Celebrating people of the river at Singapore River Festival

Captain Frederick James Francis (left) and Mr James Seah are among those featured in the Singapore River Festival's initiative that pays homage to those intrinsically linked to the river and its heritage.
Captain Frederick James Francis (left) and Mr James Seah are among those featured in the Singapore River Festival's initiative that pays homage to those intrinsically linked to the river and its heritage.ST PHOTO: JONATHAN CHOO

When blogger James Seah's father left China for Singapore's waters in the early 1900s, the only way in was through a messy and crowded Boat Quay. "My father was a bookkeeper for an import and export business (there). When I was young, he would let me watch the coolies working by the river. Over the years, the river changed before my eyes."

Mr Seah, 68, is one of the five profiles for the Singapore River Festival's (SRF) first-time initiative, People of the River, in conjunction with the Goldbell Group.

The initiative, introduced to the media on Tuesday, pays homage to those who are intrinsically linked to the river and its heritage. Their stories will be shared on the SRF website by mid-November.

Mr Seah was joined by Captain Frederick James Francis, 55, a senior lecturer at the Singapore Maritime Academy in Singapore Polytechnic (SP). Captain Francis has preserved 23 native boats, including one of the original bumboats that plied the Singapore River.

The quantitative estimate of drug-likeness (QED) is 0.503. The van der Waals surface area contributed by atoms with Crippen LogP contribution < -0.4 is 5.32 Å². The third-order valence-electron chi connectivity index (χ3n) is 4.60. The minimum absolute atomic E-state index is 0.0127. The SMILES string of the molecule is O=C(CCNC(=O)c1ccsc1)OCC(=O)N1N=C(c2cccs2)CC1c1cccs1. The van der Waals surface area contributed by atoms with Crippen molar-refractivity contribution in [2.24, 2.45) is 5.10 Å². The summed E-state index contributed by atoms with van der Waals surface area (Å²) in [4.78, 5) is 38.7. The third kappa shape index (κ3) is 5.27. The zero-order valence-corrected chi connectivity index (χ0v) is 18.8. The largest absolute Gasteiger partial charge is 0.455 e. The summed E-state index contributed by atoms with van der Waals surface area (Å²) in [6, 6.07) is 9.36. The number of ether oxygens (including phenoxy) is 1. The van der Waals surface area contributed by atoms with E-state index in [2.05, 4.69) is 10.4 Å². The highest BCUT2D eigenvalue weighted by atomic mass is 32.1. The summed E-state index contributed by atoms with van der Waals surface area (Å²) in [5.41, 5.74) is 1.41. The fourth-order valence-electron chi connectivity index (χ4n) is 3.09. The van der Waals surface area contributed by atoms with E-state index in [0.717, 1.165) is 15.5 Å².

"I formed an interest group with SP students in 2011, spending three years doing restoration and preservation work. It was a request by (former president) S R Nathan ... to preserve our maritime heritage."

Their stories will lead up to the actual festival on Nov 3 and 4, organised by Singapore River One (SRO), a non-profit, private sector-led group that aims to increase footfall in Boat Quay, Robertson Quay and Clarke Quay. Organisers aim to attract 140,000 people over the two nights to let them know of the river's vibrant history through this year's local focus, in contrast with overseas acts in the past two years.

Home-grown talents like electric kite firm GoFlyKite will showcase the world's first giant LED kite display. There will also be the first mass trivia competition in the pubs along Robertson Quay, and the first Night Regatta in over two decades.

There is also a food trail via river cruise, costing $105 per person. Participants will eat at three restaurants serving the best food along the river, as judged by this year's panel for the festival's SR Signatures initiative.

Festival organiser and executive director of SRO, Ms Michelle Koh, said: "While we are always forward-looking, we must also remember where we came from."


Correction note: In the previous version of the story, we said the first DBS Night Regatta will be held in over two decades. This is incorrect. It should be the first Night Regatta is to be held in over two decades. They are two different races. We are sorry for the error.

A version of this article appeared in the print edition of The Straits Times on October 26, 2017, with the headline 'Celebrating people of the river at Singapore River Festival'. Print Edition | Subscribe